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Misconceptions about writing

After two years as a high school English teacher, two summers as a writing consultant in the BGSU Writers Lab and another year as a writing center consultant at Defiance College, I have been exposed to a plethora of opinions about writing. What amazes and frustrates me most are the misconceptions all age groups, from high school students to veteran educators and administrators, have about writing and writing centers. Some of these views are absurd and only hinder the writer that exists within each individual.

Misconception 1: Writing is a skill that you either have or you don’t have.

Though some people are blessed with a natural ability to write, you are by no means doomed if you struggle with writing. Writing takes time, practice, diligence, dedication, and patience. It is a skill that must be honed and developed, just like driving, dancing, singing, or cooking. At some point, even some of the most accomplished and talented writers feel inadequate and apprehensive when it comes to writing.

When asked to identify the most frightening thing he had ever encountered, Ernest Hemingway replied, “A blank sheet of paper.” Just like Hemingway, many writers may feel unable or overwhelmed when writing, but imagine if all writers succumbed to those emotions. Everyone has the ability to write; it is only a matter of allowing that ability to blossom through practice and consultation with other writers.

Misconception 2: Once you become a good writer or succeed in tackling a significant writing challenge (such as passing English 112 or completing your dissertation), you no longer need to consult with other writers.

With writing, as with every other skill, there is always room for improvement. You write for others to read, and regardless of whether you agree with your readers’ suggestions and opinions, that feedback serves a purpose. Feedback makes you think, revise, improve and recognize your blindspots and weaknesses, and that is imperative, despite your degree of writing competence.

Professional and famous writers have editors, critics and confidants, all of whom provide writing feedback. Getting a second opinion may be the best advice a writer can follow.

Misconception 3: Writing is an isolated discipline that is used mainly in academic environments, such as high schools, colleges, and universities, and rarely in the “real world.”

Writing is an essential life skill. How many professions require absolutely no writing ability? Very few. In addition, writing is one of the most advanced modes of human expression, and, as if that is not enough, writing is crucial in the technologically advanced world we live in today. Writing is not solely for English classes–everyone uses it. Only the ignorant and the lazy think writing is a luxury or a useless and inapplicable skill.

Misconception 4: Writing centers are merely complimentary services at a university and are secondary in importance to other programs when considering locations, funds, and staff.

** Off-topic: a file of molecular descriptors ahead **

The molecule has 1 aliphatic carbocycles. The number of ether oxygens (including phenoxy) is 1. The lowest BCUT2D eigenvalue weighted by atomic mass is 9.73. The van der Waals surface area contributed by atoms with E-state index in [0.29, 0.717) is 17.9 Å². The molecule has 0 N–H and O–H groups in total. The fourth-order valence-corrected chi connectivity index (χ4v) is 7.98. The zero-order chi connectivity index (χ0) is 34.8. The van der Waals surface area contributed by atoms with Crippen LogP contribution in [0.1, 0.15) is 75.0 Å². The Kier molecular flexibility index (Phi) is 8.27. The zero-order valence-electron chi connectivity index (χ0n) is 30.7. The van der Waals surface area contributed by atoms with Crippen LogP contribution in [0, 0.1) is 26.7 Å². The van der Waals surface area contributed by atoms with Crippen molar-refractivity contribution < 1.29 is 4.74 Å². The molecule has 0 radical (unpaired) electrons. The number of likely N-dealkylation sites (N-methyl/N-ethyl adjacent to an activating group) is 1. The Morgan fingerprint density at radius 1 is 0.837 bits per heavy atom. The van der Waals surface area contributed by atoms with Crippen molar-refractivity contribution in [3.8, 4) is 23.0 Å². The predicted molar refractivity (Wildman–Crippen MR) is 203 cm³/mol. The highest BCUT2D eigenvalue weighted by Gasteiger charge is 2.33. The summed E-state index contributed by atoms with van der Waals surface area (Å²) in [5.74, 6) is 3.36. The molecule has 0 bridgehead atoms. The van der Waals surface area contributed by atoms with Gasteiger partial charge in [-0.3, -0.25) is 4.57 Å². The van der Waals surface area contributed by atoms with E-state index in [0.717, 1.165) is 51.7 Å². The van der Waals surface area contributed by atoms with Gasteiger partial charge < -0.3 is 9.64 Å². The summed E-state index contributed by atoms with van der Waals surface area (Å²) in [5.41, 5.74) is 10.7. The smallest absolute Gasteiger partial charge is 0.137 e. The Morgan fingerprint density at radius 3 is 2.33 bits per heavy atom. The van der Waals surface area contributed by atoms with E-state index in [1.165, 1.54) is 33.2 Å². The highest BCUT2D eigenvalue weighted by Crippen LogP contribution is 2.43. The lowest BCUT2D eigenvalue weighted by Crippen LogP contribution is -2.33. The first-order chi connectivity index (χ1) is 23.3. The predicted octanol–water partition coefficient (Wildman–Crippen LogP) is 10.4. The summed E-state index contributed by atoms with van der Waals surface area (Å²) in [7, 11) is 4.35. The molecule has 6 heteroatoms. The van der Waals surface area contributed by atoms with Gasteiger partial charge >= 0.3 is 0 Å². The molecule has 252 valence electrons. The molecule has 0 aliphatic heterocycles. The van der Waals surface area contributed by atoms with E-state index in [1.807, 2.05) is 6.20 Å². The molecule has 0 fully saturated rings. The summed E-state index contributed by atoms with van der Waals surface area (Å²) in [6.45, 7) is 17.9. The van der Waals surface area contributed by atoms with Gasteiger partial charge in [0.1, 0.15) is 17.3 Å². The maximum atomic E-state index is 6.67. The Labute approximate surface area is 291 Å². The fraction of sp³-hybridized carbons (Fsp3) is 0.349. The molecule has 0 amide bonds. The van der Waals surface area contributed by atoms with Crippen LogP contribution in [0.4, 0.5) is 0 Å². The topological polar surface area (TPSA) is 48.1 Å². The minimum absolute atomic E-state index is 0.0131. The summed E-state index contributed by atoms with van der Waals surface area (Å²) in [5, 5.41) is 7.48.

On the contrary, writing centers should be placed administratively and physically in central locations on campus so writing feedback is as accessible as possible to all writers. Not doing so reveals the attitude that writing centers–and writing–are not central to life-long learning, are marginal to the university’s larger vision and are only for a select few. Quite simply, without writing, universities would fail to exist; therefore, writing centers should be one of a university’s main priorities.

Misconception 5: Writing centers are perfunctory places where students hand over their papers to be written by the consultant or to be annihilated by the consultant’s red pen, therefore providing an easy way for an average or poor writer to get a grade he or she normally wouldnot receive on a paper.

Anyone who has visited the BG Writers Lab knows this is not the case! Consultants do not mark on the student’s paper, and they do not demand that the writer makes any corrections. Rather, the consultants identify writer strengths, ask questions and suggest areas for improvement, whether that involves brainstorming, organizing, rewording or identifying consistent mechanical errors. Instead of making superficial corrections to the papers, consultants strive to encourage overall growth in the writers.

Again, writing takes time, and it cannot be taught in one, ten, or even twenty writing sessions, and writing center visitors are never guaranteed an “A” paper. Rather, they are guaranteed helpful feedback from other writers.

Though there are many other misconceptions surrounding the field of writing, these five misconceptions seem to resurface again and again as I interact with students, peers, and administrators. In order to battle these beliefs, as writers, we need to remember that although writing can be a labor-intensive, sometimes frustrating process, it can also provide insight, clarity, understanding, and hope. Writing provides satisfaction like no other, for the writer and the reader.

As Samuel Johnson once insightfully shared, “What is written without effort is generally read without pleasure.” While effort must begin with each individual writer, universities must cultivate this effort by providing writing centers that offer the ultimate academic service–writers helping writers.

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